In 1998 and 1999, Teraporn Vutyavanich, Theerajana Kraisarin, and Rung-Aroon Ruangsri in Thailand showed that ginger alleviated nausea in pregnant women. Vutyavanich and his colleagues found that the group of pregnant women who took ginger capsules reported significantly fewer nausea symptoms and vomiting episodes than the group who only received the placebo. Vutyavanich and his team’s study at Chiang Mai University in Chiang Mai, Thailand, was one of the earliest to investigate and support the use of ginger as an effective treatment for relieving pregnancy-related nausea and vomiting.

In its 1993 decision Daubert v. Merrell Dow Pharmaceuticals, Inc., the US Supreme Court established the Daubert Standard for evaluating the admissibility of scientific knowledge as evidence in US federal courts. When it began in trial court, the case addressed whether or not Bendectin, an anti-nausea medication taken during pregnancy, caused birth defects. However, after the trial court dismissed the case for lack of admissible evidence, Daubert v. Merrell Dow Pharmaceuticals, Inc. advanced through appeals courts to the US Supreme Court, where the Justices defined the criteria by which scientific knowledge, which for them included a least theories based on evidence, expert testimony from scientists, and scientific techniques, could be introduced and used in court cases as evidence. The Daubert Standard states that the judge of a case is responsible for determining what claims are admissible as scientific knowledge and as evidence in the case. The admissibility should be determined by the falsifiability of the claims, by whether or not they had passed peer reviewed, by the general scientific acceptance of the claims, and for techniques, by their error rates of the techniques. Daubert v. Merrell Dow Pharmaceuticals, Inc. set a landmark precedent in the US judicial system and influenced most subsequent legal cases that appealed to science to establish facts in trials.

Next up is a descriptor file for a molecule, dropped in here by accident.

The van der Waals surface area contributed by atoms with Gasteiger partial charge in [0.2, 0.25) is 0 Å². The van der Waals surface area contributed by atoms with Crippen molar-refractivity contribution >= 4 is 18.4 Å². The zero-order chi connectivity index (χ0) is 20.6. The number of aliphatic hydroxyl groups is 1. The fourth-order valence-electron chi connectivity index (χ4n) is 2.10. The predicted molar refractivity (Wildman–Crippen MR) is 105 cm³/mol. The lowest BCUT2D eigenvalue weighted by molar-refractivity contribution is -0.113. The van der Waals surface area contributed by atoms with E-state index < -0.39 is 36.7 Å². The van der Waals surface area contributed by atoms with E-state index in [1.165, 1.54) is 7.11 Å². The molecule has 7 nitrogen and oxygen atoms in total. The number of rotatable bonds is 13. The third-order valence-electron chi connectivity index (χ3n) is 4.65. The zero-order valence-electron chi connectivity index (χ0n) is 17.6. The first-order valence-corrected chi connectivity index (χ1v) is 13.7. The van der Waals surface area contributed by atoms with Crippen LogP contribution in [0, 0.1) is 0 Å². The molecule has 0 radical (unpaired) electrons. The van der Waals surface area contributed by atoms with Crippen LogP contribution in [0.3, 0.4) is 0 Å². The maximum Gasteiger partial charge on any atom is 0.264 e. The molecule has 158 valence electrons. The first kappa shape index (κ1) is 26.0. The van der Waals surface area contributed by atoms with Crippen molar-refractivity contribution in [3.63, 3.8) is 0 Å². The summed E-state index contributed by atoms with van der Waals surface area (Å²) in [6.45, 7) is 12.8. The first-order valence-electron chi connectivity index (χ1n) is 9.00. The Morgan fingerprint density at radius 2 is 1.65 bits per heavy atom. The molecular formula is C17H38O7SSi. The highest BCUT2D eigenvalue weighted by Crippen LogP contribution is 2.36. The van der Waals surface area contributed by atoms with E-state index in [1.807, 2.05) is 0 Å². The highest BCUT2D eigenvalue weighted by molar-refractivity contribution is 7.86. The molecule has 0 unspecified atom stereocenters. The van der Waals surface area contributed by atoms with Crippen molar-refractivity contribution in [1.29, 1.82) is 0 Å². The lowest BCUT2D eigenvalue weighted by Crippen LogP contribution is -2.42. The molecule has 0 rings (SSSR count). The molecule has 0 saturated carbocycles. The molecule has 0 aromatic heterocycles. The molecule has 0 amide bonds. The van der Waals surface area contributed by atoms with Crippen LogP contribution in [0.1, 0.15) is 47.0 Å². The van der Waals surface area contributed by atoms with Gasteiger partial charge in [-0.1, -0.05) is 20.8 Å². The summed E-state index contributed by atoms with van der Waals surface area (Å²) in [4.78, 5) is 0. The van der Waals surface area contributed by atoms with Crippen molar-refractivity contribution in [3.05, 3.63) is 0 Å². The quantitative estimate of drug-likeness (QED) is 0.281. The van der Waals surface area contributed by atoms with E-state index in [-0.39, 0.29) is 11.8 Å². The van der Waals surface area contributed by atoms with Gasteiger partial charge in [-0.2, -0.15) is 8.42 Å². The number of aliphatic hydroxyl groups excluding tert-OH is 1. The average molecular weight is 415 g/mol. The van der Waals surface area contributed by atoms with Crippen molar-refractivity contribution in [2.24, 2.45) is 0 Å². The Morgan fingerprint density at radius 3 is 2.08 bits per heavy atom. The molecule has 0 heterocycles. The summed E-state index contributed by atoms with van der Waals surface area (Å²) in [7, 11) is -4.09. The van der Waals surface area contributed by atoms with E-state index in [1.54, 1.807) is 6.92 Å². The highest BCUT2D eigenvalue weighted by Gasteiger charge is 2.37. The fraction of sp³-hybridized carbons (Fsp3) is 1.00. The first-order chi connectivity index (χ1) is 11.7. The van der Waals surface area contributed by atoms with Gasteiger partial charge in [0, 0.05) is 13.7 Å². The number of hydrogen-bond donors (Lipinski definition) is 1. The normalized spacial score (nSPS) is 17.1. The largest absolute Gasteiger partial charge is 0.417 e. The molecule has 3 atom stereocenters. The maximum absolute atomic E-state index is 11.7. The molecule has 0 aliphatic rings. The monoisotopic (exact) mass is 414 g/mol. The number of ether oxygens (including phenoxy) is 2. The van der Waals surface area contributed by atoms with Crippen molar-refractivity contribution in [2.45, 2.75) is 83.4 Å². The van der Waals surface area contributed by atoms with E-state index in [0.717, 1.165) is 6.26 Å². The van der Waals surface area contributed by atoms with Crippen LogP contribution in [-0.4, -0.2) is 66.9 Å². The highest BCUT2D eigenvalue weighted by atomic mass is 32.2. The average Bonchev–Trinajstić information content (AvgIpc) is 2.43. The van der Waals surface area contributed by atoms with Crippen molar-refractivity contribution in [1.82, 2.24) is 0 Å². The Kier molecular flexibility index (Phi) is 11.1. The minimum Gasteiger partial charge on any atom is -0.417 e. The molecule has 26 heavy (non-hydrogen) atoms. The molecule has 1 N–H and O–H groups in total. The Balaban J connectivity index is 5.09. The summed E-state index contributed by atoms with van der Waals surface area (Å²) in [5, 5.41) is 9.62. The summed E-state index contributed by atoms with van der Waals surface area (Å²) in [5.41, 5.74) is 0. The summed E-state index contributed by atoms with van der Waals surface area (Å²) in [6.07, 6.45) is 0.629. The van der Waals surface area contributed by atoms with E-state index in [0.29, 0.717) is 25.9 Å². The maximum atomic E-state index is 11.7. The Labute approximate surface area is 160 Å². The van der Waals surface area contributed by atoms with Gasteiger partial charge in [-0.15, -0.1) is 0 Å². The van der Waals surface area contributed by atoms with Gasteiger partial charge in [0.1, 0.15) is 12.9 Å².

Subscribe to Morning Sickness